What better way to celebrate Israel’s 70th anniversary this summer than a one-of-a-kind cold one? To honor Israel’s septuagennial, the German Embassy in Tel Aviv led an initiative to craft a commemorative brew, one of several projects the embassy is doing to mark the occasion.
The beer, simply named “70,” is a collaboration between Israel’s Alexander Brewery and Germany’s Faust Brewery. The final product will get its inaugural tasting at a special ceremony at the German ambassador’s residence in Herzliya on Thursday. Afterward, it will be available in stores and bars across Israel.
The German Embassy didn’t fund the beer itself, but proposed the idea and helped arrange the cooperation of the German and Israeli brewers.
“It was our initiative to bring those people together,” said Martin Giese, a spokesman for the German Embassy in Tel Aviv. Beer, he said, is quintessentially German. It’s a key aspect of the nation’s culture, which it seeks to share. Germans consume over 26 gallons of beer per capita annually, and Germany’s famed Bavarian beer purity law, the Reinheitsgebot, is over 500 years old, and regulates the quality of the country’s more than 1,300 breweries. If there’s one thing Germany can Israelis as a birthday present, it should be beer.
“Beer is something that brings people together in all countries, and we knew that in Israel there is a vibrant craft beer scene and we knew of Alexander Beer because we like to drink it,” he said.
The Alexander Brewery was among the pioneers of Israel’s burgeoning craft beer scene. For the country’s first several decades, the local beer market was dominated by major labels such as Goldstar and Maccabi. A decade ago, smaller breweries started to appear.
Brewmaster Ori Sagi started out as an amateur homebrewer, a pastime during his former life in Israel’s air force, before launching Alexander in 2008. (It’s named after the Alexander River that flows into the Mediterranean just south of the brewery. The company’s winged turtle logo pays homage to the African softshelled turtles that are native to the river, and to the brewery’s ethos: “Good things are done slow.”) The first bottles started hitting the shelves in 2010. Since then Alexander has racked up a slew of awards in international beer competitions, including a gold and two silvers at the 2017 European Brew Star.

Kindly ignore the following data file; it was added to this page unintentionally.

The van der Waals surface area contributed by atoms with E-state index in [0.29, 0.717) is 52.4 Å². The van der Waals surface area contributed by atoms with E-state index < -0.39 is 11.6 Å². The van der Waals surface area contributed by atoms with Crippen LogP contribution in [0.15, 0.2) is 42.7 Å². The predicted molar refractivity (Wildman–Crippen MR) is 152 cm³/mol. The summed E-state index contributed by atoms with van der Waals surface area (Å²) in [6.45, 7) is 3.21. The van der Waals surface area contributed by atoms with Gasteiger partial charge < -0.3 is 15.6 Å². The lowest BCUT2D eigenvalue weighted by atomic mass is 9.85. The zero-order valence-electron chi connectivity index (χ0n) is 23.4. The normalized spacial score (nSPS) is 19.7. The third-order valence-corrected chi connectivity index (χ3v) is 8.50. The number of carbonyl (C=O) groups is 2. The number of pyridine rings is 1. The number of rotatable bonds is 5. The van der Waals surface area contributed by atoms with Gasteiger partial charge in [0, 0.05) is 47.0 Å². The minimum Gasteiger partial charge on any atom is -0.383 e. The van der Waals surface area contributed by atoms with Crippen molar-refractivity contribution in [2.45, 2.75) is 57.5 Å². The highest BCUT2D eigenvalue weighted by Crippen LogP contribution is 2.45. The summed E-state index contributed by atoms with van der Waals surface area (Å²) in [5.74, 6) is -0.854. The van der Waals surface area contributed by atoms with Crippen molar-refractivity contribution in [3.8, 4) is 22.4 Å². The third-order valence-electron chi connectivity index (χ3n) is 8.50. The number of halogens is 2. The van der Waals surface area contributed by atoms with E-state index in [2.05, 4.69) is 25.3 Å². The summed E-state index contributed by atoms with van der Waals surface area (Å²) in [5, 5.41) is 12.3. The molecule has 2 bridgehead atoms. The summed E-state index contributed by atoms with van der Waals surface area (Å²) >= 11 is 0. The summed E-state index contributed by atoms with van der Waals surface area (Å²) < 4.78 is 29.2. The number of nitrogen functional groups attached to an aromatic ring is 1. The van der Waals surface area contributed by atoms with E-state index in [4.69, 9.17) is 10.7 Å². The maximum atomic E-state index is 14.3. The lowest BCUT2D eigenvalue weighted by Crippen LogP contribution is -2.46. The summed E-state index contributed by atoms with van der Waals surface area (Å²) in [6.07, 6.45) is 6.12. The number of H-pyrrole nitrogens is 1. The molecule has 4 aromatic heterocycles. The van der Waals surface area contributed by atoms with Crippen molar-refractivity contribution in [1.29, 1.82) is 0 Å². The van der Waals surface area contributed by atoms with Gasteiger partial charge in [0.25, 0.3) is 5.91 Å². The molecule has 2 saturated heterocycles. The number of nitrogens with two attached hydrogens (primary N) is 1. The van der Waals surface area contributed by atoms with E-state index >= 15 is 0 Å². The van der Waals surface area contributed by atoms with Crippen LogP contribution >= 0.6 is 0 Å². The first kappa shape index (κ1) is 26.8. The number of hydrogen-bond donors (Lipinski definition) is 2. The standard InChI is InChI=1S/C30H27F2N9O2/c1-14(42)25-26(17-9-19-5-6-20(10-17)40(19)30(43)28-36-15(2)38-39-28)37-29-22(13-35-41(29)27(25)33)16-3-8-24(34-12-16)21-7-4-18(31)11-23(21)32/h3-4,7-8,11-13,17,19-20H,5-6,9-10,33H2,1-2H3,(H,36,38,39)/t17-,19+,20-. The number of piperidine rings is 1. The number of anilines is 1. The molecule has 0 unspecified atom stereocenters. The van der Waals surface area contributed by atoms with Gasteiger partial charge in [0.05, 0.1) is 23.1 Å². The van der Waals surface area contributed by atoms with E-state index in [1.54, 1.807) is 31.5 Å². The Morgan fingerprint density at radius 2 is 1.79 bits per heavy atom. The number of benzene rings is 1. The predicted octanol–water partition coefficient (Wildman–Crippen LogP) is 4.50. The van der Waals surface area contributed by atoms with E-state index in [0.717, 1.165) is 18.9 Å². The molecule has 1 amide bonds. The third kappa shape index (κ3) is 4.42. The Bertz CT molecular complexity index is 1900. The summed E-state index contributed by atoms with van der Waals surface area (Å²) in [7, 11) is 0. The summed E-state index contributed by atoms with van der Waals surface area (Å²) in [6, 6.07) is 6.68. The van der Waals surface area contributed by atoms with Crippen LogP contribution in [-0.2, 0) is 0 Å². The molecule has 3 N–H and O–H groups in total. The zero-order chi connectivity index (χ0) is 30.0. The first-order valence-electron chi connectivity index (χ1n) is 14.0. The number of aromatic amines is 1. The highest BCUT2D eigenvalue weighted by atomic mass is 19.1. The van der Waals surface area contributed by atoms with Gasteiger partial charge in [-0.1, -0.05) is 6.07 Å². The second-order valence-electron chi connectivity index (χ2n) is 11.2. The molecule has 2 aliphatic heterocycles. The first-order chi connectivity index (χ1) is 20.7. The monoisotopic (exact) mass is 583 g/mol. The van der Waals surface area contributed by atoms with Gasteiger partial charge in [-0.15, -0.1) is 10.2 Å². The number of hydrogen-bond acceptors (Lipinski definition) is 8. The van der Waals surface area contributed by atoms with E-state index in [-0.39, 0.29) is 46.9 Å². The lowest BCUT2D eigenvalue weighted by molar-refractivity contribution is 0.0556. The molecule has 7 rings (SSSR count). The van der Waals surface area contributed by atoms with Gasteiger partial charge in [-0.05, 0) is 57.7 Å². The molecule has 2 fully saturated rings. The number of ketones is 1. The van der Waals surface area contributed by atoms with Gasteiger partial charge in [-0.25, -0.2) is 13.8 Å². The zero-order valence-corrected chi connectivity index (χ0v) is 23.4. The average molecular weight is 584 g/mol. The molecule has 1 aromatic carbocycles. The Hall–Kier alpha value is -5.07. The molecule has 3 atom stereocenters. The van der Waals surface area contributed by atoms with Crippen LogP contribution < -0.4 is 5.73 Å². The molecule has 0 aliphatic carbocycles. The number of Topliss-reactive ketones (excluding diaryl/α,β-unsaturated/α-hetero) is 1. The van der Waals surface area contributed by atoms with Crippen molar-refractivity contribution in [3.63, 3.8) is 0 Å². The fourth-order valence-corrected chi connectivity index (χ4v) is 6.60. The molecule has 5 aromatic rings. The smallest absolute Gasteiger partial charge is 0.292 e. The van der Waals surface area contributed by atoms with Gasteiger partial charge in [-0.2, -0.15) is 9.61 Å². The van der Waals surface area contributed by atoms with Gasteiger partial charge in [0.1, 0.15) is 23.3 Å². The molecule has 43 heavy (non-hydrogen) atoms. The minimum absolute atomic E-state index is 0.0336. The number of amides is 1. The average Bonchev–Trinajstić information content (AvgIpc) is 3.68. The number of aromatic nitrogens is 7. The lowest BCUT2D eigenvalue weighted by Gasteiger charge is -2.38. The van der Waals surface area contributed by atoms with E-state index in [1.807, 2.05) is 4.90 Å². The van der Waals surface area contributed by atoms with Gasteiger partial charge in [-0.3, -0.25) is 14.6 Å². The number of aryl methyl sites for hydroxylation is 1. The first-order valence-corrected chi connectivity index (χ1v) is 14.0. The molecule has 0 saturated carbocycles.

Today, Alexander rolls out approximately 13,000 gallons per month, mostly the brewery’s six mainstay labels: a blonde ale, an amber ale, a wheat beer, a porter, a strong golden ale and an IPA. A couple times a year Sagi rolls out special edition or seasonal batches.
The German embassy reached out to Alexander with the idea of collaborating to make an Israeli-German beer, and Sagi paired up with Faust, a brewery founded in 1654 in the southern German town of Miltenberg.
“We thought that bringing those two together, hundreds of years old tradition of German craft beer-making with a company that’s almost 400 years old and the new, beer start-up, if you will, that sort of symbolizes the cooperation between Israel and Germany,” said Giese.
Sagi and Faust’s chief brewer Cornelius Faust conceived of the beer ahead of the latter’s arrival in June to concoct it at Alexander’s facility. The variety they settled on is known as Festbier, which are hay-colored, malty flavored beers with only slight bitterness that are mainstays at Oktoberfest in Munich.
“We went in general with a Festbier style, and we’re doing the Festbier suited to us,” Sagi said. “We incorporated Israeli-grown wheat, which is an ingredient that doesn’t typically exist in this type of beer.”
Faust came and applied the traditional, more painstaking German method of brewing. Sagi described the final result of “70” as having a light body, and a biscuity malt flavor enhanced by the delicate citrus notes of the Saphir and Hallertauer hops.
“Some of the things were done the way it’s done at Faust, some of the things were done the way we do it at Alexander, it’s part of the beauty in doing a collaboration beer,” Sagi said. “It’s like a child: part mom and part dad. It’s a blend of Germany and Israel.”
The “70” label embodies that. It is emblazoned with the Israeli and German flags, as well as Alexander’s flying turtle logo and the Faust Brewery crest. The initial batch of 2,000 liters will be sampled at Thursday’s launch ahead of its dispatch to retailers at the end of the month.
But Sagi is certain “70” won’t be a one-time brew: “Because I believe it will be very good, I am sure we will make more.”